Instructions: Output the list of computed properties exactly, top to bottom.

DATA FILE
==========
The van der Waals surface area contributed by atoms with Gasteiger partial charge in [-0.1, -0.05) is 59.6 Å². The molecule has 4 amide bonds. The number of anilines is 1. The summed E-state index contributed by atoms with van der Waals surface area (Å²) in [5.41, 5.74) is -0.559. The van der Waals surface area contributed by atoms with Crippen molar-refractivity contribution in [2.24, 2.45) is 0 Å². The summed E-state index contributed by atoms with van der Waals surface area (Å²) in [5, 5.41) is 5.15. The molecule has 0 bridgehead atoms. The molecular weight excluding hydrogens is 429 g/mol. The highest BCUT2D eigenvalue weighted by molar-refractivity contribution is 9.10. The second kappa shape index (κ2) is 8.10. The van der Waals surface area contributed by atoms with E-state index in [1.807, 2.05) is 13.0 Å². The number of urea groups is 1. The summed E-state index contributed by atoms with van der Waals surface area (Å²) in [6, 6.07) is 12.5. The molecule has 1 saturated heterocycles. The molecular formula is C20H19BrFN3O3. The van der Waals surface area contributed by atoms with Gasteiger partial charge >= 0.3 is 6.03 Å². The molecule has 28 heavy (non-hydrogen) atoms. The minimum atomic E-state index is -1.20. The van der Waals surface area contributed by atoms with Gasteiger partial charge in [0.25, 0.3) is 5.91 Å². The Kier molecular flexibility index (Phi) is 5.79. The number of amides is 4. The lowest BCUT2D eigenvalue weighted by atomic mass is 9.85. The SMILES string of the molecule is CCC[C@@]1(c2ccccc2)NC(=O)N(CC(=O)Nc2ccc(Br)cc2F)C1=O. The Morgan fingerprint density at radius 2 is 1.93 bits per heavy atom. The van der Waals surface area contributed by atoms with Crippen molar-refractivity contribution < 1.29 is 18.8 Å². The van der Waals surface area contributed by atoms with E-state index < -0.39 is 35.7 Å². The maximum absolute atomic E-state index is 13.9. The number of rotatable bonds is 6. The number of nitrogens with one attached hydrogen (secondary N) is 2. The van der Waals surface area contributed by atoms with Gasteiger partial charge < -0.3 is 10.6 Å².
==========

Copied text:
The van der Waals surface area contributed by atoms with Gasteiger partial charge in [-0.1, -0.05) is 59.6 Å². The molecule has 4 amide bonds. The number of anilines is 1. The summed E-state index contributed by atoms with van der Waals surface area (Å²) in [5.41, 5.74) is -0.559. The van der Waals surface area contributed by atoms with Crippen molar-refractivity contribution in [2.24, 2.45) is 0 Å². The summed E-state index contributed by atoms with van der Waals surface area (Å²) in [5, 5.41) is 5.15. The molecule has 0 bridgehead atoms. The molecular weight excluding hydrogens is 429 g/mol. The highest BCUT2D eigenvalue weighted by molar-refractivity contribution is 9.10. The second kappa shape index (κ2) is 8.10. The van der Waals surface area contributed by atoms with E-state index in [1.807, 2.05) is 13.0 Å². The number of urea groups is 1. The summed E-state index contributed by atoms with van der Waals surface area (Å²) in [6, 6.07) is 12.5. The molecule has 1 saturated heterocycles. The molecular formula is C20H19BrFN3O3. The van der Waals surface area contributed by atoms with Gasteiger partial charge >= 0.3 is 6.03 Å². The molecule has 28 heavy (non-hydrogen) atoms. The minimum atomic E-state index is -1.20. The van der Waals surface area contributed by atoms with Gasteiger partial charge in [0.25, 0.3) is 5.91 Å². The Kier molecular flexibility index (Phi) is 5.79. The number of amides is 4. The lowest BCUT2D eigenvalue weighted by atomic mass is 9.85. The SMILES string of the molecule is CCC[C@@]1(c2ccccc2)NC(=O)N(CC(=O)Nc2ccc(Br)cc2F)C1=O. The Morgan fingerprint density at radius 2 is 1.93 bits per heavy atom. The van der Waals surface area contributed by atoms with Crippen molar-refractivity contribution < 1.29 is 18.8 Å². The van der Waals surface area contributed by atoms with E-state index < -0.39 is 35.7 Å². The maximum absolute atomic E-state index is 13.9. The number of rotatable bonds is 6. The number of nitrogens with one attached hydrogen (secondary N) is 2. The van der Waals surface area contributed by atoms with Gasteiger partial charge < -0.3 is 10.6 Å².